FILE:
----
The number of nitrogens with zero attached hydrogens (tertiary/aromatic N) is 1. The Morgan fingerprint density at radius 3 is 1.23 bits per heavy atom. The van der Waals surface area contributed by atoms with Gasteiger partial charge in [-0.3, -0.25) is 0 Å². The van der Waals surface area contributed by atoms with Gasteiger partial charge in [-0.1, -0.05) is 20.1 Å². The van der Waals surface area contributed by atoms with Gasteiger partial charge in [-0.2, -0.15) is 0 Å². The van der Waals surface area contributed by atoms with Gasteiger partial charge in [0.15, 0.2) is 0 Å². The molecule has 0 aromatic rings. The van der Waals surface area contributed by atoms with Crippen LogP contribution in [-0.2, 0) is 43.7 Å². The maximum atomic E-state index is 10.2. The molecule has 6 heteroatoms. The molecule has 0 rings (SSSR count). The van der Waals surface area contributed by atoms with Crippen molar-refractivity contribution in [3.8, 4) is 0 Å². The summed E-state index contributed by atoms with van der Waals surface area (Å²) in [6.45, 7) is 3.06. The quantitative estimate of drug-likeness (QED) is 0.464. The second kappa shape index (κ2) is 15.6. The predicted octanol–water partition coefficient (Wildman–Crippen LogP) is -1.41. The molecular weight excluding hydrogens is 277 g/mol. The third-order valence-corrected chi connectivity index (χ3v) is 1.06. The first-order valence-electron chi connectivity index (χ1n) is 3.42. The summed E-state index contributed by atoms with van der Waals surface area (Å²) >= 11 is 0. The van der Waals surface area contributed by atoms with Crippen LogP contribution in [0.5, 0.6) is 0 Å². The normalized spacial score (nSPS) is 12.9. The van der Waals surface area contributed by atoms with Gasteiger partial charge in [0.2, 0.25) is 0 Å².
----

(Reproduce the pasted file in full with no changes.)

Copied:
The number of nitrogens with zero attached hydrogens (tertiary/aromatic N) is 1. The Morgan fingerprint density at radius 3 is 1.23 bits per heavy atom. The van der Waals surface area contributed by atoms with Gasteiger partial charge in [-0.3, -0.25) is 0 Å². The van der Waals surface area contributed by atoms with Gasteiger partial charge in [-0.1, -0.05) is 20.1 Å². The van der Waals surface area contributed by atoms with Gasteiger partial charge in [-0.2, -0.15) is 0 Å². The van der Waals surface area contributed by atoms with Gasteiger partial charge in [0.15, 0.2) is 0 Å². The molecule has 0 aromatic rings. The van der Waals surface area contributed by atoms with Crippen LogP contribution in [-0.2, 0) is 43.7 Å². The maximum atomic E-state index is 10.2. The molecule has 6 heteroatoms. The molecule has 0 rings (SSSR count). The van der Waals surface area contributed by atoms with Crippen molar-refractivity contribution in [3.8, 4) is 0 Å². The summed E-state index contributed by atoms with van der Waals surface area (Å²) in [6.45, 7) is 3.06. The quantitative estimate of drug-likeness (QED) is 0.464. The second kappa shape index (κ2) is 15.6. The predicted octanol–water partition coefficient (Wildman–Crippen LogP) is -1.41. The molecular weight excluding hydrogens is 277 g/mol. The third-order valence-corrected chi connectivity index (χ3v) is 1.06. The first-order valence-electron chi connectivity index (χ1n) is 3.42. The summed E-state index contributed by atoms with van der Waals surface area (Å²) >= 11 is 0. The van der Waals surface area contributed by atoms with Crippen LogP contribution in [0.5, 0.6) is 0 Å². The normalized spacial score (nSPS) is 12.9. The van der Waals surface area contributed by atoms with Gasteiger partial charge in [0.2, 0.25) is 0 Å².